Deirdre O’Connell: ‘Dana H.’
“I had no idea if I could do it,” admits Deirdre O’Connell of her entirely lip synced role in “Dana H.” When playwright Lucas Hnath presented her with the text, the uniqueness of the script piqued the actress’ curiosity. That curiosity won out over any fear towards the unknown. “I knew that I wanted to do it. But the idea of lip synching for that role, I had no idea what it would feel like,” she explains. “There was no way to find out except to dive in.” Watch the exclusive video interview above.
“Dana H.” is constructed out of real life audio interviews with Hnath’s mother as she recounts a horrific time in her life where she was abducted by a white supremacist ex-convict. The playwright picked O’Connell to portray his mother after seeing her in a production of Maria Irene Fornes’ “Mud” during the time in which his mother was experiencing the events of the play. “He was struck by how much I reminded him of his Mom,” notes O’Connell. So, the actress sat center stage as Dana’s voice pours forth and lip synced every syllable. She scored the first Tony nomination of her career for the unique theatrical endeavor.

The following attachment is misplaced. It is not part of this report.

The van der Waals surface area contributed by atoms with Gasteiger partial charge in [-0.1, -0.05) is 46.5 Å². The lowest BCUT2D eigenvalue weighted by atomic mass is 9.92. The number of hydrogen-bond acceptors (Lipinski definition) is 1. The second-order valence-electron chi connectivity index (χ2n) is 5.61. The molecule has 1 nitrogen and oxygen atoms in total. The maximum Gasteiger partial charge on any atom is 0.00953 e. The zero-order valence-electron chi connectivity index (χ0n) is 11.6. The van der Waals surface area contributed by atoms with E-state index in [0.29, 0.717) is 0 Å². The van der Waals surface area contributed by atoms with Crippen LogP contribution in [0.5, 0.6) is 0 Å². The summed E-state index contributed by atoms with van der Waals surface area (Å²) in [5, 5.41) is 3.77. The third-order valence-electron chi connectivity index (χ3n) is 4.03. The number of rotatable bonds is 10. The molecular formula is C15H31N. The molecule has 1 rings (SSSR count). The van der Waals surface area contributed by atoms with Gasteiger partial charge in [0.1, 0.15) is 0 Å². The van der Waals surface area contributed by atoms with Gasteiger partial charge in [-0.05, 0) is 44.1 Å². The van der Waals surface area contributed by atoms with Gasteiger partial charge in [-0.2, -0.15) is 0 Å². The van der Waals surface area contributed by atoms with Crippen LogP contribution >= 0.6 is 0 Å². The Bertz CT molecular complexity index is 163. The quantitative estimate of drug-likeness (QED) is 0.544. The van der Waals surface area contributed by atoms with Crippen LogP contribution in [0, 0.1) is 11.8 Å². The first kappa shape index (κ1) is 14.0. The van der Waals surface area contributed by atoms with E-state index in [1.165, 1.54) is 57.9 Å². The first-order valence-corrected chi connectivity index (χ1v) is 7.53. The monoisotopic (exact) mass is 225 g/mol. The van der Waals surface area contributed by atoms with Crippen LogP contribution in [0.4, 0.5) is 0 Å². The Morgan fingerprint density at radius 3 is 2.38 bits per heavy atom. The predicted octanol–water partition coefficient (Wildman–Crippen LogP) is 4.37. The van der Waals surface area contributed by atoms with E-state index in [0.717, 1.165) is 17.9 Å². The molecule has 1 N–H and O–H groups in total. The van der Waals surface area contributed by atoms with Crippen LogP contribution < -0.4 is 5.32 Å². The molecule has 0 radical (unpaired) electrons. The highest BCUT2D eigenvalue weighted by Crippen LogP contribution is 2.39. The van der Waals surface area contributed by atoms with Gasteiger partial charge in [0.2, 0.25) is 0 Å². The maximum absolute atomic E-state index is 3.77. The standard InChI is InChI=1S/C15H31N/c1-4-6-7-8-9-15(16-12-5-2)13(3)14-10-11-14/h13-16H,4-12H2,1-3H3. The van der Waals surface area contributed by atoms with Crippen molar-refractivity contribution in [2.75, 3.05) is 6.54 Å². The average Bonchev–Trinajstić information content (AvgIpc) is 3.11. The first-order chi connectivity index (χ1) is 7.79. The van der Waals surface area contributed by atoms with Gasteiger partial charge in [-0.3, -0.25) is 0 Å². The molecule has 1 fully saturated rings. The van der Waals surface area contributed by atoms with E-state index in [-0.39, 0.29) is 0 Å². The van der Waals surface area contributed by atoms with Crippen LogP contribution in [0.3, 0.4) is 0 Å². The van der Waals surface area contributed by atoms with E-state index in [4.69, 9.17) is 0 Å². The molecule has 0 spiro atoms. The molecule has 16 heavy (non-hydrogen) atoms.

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“This was a piece everyone was making because they loved the idea of seeing if they could do it,” explains O’Connell. A documentary-style play with this conceit was unprecedented, and no one knew if it would come together in a successful way. They certainly didn’t know if it would sell tickets. And the actress says the notion that this Off-Broadway experiment would ever transfer to Broadway never crossed her mind. “I was ready for it to go any number of ways and I was still in for the ride. I wanted to go on the ride,” she states, referring to the thrill of taking on uncharted waters. “I’m using myself as a science experiment.”
In order to dive into the specificity required of her work, O’Connell spent about two and a half months with the recordings. She attempted to utilize two different methods for learning the material, approaching it as a piece of traditional text one day but as a piece of music the next. She laments that the “terrible thing” was that these two practices would cancel each other out when she tried to combine them. “It was so depressing! I was so scared,” admits the Tony nominee. Luckily, through an immense amount of time, the performer says that her two methods fell into harmony with one another, allowing her to successfully learn the play. She likens the process to fully “rewiring the brain.”
O’Connell’s most surprising discovery while performing “Dana H.” was how different the performance could feel from night to night. One would think variances would be impossible given the hyper specific demands of her task, and the fact that there is no room for the actress to pause or milk a line. But she is adamant that “the differences were profound.” Some nights Dana felt angry and defensive, while others she was in a more open and receptive mood. O’Connell wouldn’t know which version of the character was going to come out until she sat in the chair on stage. “Inside that tight constraint… my sense of doing it was very loose,” she explains, “It felt like I was finding it, a new time, every time.”